In 1947, through what some would call the providence of God, the textual integrity of the Hebrew Scriptures was overwhelmingly confirmed by the discovery of the Dead Sea Scrolls. This large collection of miscellaneous scrolls, contains preserved manuscripts from as early as 200 BC. The collection is sometimes referred to as Qumran– the name of the region near the Dead Sea where the documents were found. It included very ancient copies of every book of Hebrew scripture, except for Esther as well as a variety of non-biblical writings. The scrolls were found carefully preserved in the dry, cool environment of desert caves in nearly inaccessible cliffs by the Dead Sea.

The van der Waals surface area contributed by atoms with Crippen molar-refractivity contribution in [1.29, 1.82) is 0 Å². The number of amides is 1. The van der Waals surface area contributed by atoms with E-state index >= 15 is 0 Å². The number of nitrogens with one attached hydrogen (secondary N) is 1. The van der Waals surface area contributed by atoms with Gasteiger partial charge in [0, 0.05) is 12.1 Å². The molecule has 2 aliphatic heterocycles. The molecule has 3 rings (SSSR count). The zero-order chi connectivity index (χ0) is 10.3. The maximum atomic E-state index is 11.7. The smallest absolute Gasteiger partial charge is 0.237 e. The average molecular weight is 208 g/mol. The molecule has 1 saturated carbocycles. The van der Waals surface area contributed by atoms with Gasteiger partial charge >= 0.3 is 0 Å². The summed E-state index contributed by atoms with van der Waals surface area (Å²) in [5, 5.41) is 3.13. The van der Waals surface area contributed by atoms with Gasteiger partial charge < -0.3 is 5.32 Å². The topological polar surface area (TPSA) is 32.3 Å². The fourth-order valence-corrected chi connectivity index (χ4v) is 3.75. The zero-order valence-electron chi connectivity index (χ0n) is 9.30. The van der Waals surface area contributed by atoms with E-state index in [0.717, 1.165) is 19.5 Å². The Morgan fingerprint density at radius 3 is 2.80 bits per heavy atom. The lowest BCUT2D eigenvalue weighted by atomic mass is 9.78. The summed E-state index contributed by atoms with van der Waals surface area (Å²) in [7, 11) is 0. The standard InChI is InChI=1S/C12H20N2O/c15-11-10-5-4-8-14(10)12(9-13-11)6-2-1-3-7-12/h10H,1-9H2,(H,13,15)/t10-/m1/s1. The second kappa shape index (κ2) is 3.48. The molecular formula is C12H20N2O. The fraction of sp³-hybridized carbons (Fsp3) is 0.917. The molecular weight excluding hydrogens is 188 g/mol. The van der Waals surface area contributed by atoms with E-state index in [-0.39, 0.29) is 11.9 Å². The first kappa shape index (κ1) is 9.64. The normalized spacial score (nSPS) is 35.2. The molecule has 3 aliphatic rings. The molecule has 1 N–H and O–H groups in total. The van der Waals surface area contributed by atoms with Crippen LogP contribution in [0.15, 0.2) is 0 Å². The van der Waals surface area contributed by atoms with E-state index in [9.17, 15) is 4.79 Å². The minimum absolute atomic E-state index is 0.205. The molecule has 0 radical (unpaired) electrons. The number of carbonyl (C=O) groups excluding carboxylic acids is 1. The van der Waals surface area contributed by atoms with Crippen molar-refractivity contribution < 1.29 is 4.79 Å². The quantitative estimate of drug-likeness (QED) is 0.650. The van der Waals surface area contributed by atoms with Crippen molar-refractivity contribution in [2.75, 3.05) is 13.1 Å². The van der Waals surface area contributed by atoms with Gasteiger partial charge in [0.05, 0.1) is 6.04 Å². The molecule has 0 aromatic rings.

What scholars have discovered in studying these manuscripts since 1947, is that, apart from a few very minor discrepancies and the later addition of the Hebrew vowel point system, there had been virtually no change in the text of the Scripture in well over 1,000 years. Almost overnight, the argument against the manuscript integrity of the Hebrew Scriptures suddenly became much less convincing.
Among students of the Bible, Qumran is often considered the greatest archeological find of the twentieth century. Because of this and evidence of the meticulous care with which the Jews copied their scriptures,we can have strong confidence that the material of the Hebrew Scriptures has a high degree of accuracy and reliability.